hollow

[ hol-oh ]
See synonyms for: hollowhollowedhollowness on Thesaurus.com

adjective,hol·low·er, hol·low·est.
  1. having a space or cavity inside; not solid; empty: a hollow sphere.

  2. having a depression or concavity: a hollow surface.

  1. sunken, as the cheeks or eyes.

  2. (of sound) not resonant; dull, muffled, or deep: a hollow voice.

  3. without real or significant worth; meaningless: a hollow victory.

  4. insincere or false: hollow compliments.

  5. hungry; having an empty feeling: I feel absolutely hollow, so let's eat.

noun
  1. an empty space within anything; a hole, depression, or cavity.

  2. a valley: They took the sheep to graze in the hollow.

  1. Foundry. a concavity connecting two surfaces otherwise intersecting at an obtuse angle.

verb (used with object)
  1. to make hollow (often followed by out): to hollow out a log.

  2. to form by making something hollow (often followed by out): to hollow a place in the sand;boats hollowed out of logs.

verb (used without object)
  1. to become hollow.

adverb
  1. in a hollow manner: The politician's accusations rang hollow.

Idioms about hollow

  1. beat all hollow, to surpass or outdo completely: His performance beat the others all hollow.: Also beat hollow.

Origin of hollow

1
First recorded before 900; Middle English holow, holw(e), Old English holh “a hollow place”; akin to hole

Other words for hollow

Other words from hollow

  • hol·low·ly, adverb
  • hol·low·ness, noun
  • half-hollow, adjective
  • un·hol·low, adjective
  • un·hol·lowed, adjective

Dictionary.com Unabridged Based on the Random House Unabridged Dictionary, © Random House, Inc. 2024

How to use hollow in a sentence

  • Heavy made her jolly, round face seem as long as possible, and groaned hollowly.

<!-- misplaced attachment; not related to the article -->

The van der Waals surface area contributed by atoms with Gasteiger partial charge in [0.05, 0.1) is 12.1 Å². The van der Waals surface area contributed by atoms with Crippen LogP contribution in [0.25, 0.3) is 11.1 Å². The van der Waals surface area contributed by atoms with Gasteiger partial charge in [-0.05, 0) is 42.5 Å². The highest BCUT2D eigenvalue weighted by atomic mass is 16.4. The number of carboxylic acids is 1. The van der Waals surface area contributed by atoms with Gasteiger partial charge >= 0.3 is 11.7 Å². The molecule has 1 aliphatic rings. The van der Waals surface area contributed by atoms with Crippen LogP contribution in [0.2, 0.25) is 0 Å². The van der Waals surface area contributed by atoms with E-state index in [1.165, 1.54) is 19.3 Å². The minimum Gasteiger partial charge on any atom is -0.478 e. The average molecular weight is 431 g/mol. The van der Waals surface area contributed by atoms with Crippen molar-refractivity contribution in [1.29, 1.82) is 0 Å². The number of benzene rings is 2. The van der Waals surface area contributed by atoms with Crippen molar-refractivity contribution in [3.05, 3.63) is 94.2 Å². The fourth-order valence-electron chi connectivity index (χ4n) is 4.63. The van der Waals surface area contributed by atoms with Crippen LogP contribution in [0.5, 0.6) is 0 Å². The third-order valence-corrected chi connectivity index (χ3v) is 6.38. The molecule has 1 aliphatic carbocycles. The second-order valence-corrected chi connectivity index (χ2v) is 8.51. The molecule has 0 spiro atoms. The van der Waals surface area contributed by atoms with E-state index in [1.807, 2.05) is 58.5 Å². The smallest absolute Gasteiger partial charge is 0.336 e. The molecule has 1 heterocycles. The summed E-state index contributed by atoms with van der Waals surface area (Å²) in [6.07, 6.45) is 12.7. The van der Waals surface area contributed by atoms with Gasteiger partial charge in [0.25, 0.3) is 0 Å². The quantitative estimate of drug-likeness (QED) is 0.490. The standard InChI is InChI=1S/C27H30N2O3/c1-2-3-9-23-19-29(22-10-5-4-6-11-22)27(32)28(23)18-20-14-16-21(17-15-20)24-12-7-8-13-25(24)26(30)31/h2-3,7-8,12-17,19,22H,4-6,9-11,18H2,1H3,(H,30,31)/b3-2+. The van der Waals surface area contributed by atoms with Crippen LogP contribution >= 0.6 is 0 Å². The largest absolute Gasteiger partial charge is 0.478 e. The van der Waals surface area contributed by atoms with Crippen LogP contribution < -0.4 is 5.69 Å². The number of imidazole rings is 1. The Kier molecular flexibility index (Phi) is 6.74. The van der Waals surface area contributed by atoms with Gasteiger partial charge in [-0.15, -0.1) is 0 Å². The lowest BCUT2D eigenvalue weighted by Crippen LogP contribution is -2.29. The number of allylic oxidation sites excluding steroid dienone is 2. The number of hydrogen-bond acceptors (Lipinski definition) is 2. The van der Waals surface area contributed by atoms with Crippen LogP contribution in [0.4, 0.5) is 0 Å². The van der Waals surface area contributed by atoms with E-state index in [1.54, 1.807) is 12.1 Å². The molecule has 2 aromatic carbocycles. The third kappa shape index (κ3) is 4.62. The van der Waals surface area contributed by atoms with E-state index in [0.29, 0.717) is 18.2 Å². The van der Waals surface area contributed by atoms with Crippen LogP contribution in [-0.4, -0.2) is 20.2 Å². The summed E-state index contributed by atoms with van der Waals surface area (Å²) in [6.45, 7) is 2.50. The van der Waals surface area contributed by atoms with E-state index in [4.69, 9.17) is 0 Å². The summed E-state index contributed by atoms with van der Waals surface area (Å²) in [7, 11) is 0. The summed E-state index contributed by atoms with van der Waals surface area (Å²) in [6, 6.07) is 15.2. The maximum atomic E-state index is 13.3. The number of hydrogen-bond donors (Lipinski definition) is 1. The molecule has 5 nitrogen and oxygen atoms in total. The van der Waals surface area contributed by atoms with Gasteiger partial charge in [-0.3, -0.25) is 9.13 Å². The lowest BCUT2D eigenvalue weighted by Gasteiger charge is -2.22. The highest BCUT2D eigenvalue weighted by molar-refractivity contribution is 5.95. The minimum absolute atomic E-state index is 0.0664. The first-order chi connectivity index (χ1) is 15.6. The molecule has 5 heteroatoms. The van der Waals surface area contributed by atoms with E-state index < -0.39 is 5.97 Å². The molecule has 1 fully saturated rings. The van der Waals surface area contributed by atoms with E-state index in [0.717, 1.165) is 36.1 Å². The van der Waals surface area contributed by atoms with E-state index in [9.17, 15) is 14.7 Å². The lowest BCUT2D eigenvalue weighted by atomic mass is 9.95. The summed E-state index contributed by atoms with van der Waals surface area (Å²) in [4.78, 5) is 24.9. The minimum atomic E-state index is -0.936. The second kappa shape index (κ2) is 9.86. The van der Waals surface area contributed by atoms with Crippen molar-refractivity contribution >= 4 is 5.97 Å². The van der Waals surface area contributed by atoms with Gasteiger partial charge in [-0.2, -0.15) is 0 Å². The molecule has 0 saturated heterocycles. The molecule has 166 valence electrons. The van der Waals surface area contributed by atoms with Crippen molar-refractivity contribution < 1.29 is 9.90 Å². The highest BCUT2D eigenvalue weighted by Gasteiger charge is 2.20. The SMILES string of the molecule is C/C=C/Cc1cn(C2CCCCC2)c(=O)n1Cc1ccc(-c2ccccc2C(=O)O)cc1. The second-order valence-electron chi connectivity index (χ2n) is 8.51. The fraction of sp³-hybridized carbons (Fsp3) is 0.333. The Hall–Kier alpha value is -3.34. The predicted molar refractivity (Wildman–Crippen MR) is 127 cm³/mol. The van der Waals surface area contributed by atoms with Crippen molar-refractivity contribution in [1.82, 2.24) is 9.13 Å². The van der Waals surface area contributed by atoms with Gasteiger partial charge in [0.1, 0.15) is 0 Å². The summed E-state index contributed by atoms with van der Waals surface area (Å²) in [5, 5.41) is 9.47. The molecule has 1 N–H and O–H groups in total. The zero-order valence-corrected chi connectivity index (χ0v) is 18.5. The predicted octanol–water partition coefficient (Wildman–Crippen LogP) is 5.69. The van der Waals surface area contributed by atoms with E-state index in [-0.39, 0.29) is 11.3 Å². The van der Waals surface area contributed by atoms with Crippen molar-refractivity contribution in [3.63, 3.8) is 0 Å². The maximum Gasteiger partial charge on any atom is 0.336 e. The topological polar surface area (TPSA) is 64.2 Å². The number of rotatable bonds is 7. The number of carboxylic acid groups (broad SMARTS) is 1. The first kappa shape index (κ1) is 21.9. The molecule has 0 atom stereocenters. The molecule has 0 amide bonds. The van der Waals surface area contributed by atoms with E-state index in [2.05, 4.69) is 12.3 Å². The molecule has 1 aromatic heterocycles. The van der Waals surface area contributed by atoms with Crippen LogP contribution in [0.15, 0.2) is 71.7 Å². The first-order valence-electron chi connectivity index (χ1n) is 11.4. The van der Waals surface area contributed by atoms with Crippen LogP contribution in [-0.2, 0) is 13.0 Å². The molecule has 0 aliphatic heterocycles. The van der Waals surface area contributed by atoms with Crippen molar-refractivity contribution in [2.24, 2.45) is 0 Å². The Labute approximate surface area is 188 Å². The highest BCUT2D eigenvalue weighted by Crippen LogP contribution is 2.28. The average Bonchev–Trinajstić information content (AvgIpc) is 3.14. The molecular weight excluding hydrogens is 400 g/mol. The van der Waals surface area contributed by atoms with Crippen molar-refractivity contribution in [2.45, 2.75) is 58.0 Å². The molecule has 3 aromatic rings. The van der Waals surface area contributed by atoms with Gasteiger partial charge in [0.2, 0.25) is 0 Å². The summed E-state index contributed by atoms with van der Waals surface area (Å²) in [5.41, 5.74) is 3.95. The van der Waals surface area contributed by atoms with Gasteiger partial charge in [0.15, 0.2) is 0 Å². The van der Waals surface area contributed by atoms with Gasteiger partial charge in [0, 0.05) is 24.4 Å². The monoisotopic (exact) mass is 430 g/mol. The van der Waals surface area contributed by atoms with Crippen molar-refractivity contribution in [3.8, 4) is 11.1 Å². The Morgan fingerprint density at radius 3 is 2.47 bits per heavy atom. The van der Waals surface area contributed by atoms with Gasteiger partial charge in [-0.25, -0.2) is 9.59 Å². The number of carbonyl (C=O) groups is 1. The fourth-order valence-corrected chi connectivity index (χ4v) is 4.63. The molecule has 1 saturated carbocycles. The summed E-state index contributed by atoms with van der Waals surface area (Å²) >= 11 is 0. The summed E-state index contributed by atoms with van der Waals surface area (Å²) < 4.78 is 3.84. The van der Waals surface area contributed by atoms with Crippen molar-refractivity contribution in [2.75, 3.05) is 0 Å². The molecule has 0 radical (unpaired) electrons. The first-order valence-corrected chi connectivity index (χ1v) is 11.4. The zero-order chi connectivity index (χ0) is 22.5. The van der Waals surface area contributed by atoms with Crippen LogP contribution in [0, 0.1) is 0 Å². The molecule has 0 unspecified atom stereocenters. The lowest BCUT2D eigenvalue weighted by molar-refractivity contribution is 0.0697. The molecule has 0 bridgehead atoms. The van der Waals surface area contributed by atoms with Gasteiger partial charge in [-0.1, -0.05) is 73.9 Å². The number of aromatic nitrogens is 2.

Ruth Fielding At College | Alice B. Emerson
  • Very feebly the doctor crept up; his cane clumped hollowly on the boards.

    Cursed | George Allan England
  • Fred did as he was told, the rusty hinges giving forth another dismal groan, which seemed to echo hollowly and then to die away.

    Crown and Sceptre | George Manville Fenn
  • Some of the visitors took up these, talked hollowly through them, and laughed with uneasy scepticism.

  • He rode along until his horses hoofs sounded hollowly upon the timbers of the bridge.

British Dictionary definitions for hollow

hollow

/ (ˈhɒləʊ) /


adjective
  1. having a hole, cavity, or space within; not solid

  2. having a sunken area; concave

  1. recessed or deeply set: hollow cheeks

  2. (of sounds) as if resounding in a hollow place

  3. without substance or validity

  4. hungry or empty

  5. insincere; cynical

  6. a hollow leg or hollow legs the capacity to eat or drink a lot without ill effects

adverb
  1. beat someone hollow British informal to defeat someone thoroughly and convincingly

noun
  1. a cavity, opening, or space in or within something

  2. a depression or dip in the land

verb(often foll by out, usually when tr)
  1. to make or become hollow

  2. to form (a hole, cavity, etc) or (of a hole, etc) to be formed

Origin of hollow

1
C12: from holu, inflected form of Old English holh cave; related to Old Norse holr, German hohl; see hole

Derived forms of hollow

  • hollowly, adverb
  • hollowness, noun

Collins English Dictionary - Complete & Unabridged 2012 Digital Edition © William Collins Sons & Co. Ltd. 1979, 1986 © HarperCollins Publishers 1998, 2000, 2003, 2005, 2006, 2007, 2009, 2012

Other Idioms and Phrases with hollow

hollow

see beat the pants off (hollow).

The American Heritage® Idioms Dictionary Copyright © 2002, 2001, 1995 by Houghton Mifflin Harcourt Publishing Company. Published by Houghton Mifflin Harcourt Publishing Company.